Accordingly, an object of the present invention is to eliminate the above drawbacks of the prior arts and provide a bar-code scanner in which omni-directional scanning patterns of a laser beam are easily obtained by a simple optical system having a small number of mirrors.
Therefore, according to the present invention, there is provided an optical beam scanner, for reading a bar-code, which comprises a housing accommodating therein a beam generator for projecting a laser beam along a fixed axis, a rotary mirror rotatable about its axis and having a plurality of reflection surfaces arranged in a polygonal manner on the periphery of a body thereof, which reflection surfaces receive and reflect the laser beam projected from the beam generator, and means for driving the rotary mirror to rotate at a predetermined speed during operation. This housing is provided with a window on an upper wall thereof through which passes the laser beam reflected from the respective reflection surfaces of the rotary mirror, to scan a bar-code disposed above the window.
The scanner according to the present invention is characterized in that each of the reflection surfaces of the rotary mirror has a configuration defined in such a manner that a direction of a normal vector to the reflection surface is smoothly varied in one direction along a scanning line on the reflection surface traced by sequentially incident points of the laser beam across the reflection surface when the rotary mirror is rotated, whereby the reflected beam traces various linear scanning patterns, each corresponding to a respective reflection surface, on a plane of the window above which the bar-code is scanned.
The reflection surfaces may be either concave or convex, but preferably each reflection surface is formed by a part of a circular cylindrical surface cut out along a height thereof in an elongated rectangular shape and disposed so that a ridgeline thereof is transverse to the axis of the rotary mirror.
The beam scanner according to the present invention also may comprise at least one additional flat mirror, positioned after the rotary mirror, for directing the laser beam reflected by the reflection surface in an optional direction.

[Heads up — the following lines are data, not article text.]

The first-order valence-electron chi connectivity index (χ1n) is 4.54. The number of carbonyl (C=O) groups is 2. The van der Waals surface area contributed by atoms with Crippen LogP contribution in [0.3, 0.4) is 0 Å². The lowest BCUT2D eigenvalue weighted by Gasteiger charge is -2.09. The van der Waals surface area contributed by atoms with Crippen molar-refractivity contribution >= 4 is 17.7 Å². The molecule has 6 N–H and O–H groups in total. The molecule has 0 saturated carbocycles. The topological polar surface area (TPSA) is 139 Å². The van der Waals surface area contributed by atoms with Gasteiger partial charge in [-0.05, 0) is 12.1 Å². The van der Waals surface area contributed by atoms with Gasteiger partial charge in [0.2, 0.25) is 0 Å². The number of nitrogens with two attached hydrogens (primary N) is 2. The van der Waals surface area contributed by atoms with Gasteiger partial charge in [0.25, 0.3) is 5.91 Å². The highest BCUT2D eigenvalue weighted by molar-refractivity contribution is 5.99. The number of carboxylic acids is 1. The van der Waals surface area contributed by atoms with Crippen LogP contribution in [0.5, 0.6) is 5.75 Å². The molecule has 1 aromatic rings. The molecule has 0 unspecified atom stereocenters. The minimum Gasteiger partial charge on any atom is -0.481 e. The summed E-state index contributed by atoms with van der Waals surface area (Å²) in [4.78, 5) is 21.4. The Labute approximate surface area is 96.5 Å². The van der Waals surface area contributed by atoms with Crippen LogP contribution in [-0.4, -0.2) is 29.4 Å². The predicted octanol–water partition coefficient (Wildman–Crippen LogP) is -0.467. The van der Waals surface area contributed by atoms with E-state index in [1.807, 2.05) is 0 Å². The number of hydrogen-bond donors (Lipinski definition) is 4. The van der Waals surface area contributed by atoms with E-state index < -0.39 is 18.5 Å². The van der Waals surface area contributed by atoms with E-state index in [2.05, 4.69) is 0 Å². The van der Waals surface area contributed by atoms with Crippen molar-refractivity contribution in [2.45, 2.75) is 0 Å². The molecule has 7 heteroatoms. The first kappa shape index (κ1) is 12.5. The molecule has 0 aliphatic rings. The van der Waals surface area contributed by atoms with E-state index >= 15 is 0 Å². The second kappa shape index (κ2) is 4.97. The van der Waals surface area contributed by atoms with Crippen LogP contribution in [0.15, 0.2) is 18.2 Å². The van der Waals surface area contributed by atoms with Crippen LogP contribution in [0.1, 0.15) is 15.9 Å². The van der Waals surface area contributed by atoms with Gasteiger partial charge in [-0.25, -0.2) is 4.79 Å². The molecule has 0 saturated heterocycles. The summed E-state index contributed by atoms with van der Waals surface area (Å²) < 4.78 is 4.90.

In the above beam scanner according to the present invention, a laser beam projected from the beam generator along a fixed path is received by one of the reflection surfaces of the rotary mirror and deflected thereby at an angle corresponding to an angle of incidence of the beam, which varies in accordance with the inclination and curvature of a point on which the beam is incident. The incident point is moved laterally across the reflection surface as the rotary mirror is rotated at a predetermined speed, whereby the angle of incidence of the beam is varied accordingly and the direction of the beam reflected by the reflection surface is also gradually varied. As a result, the reflected beam traces a linear scanning pattern on the window plane, and since the inclination and/or curvature of each respective reflection surface is different, the linear scanning pattern depicted on the window plane also has various gradients; whereby the omni-directional scanning patterns can be obtained.
The other objects and advantages of the present invention will be more apparent from the following description with reference to the drawings illustrating the preferred embodiments of the present invention, wherein:
FIG. 1 is a perspective view of a polygonal rotary mirror used in a laser beam scanner according to a first embodiment of the present invention;
FIG. 2 is a schematic front view of a reflection surface of the rotary mirror, illustrating an inclination angle thereof;
FIGS. 3 and 4(a) through 4(c) are perspective views, respectively, illustrating a principle of forming omni-directional scanning patterns;
FIG. 5 is a schematic view of main parts of a laser beam scanner according to a second embodiment of the present invention;
FIG. 6 is a perspective view of a laser beam scanner according to a third embodiment of the present invention, illustrating the main parts thereof;
FIG. 7 is a perspective view of a prior art laser beam scanner provided with a conventional rotary mirror having a flat type polygonal reflection surface;
FIG. 8 is a perspective view illustrating omni-directional scanning patterns obtained from the beam scanner of FIG. 7; and
FIG. 9 is a representative illustration of a bar-code.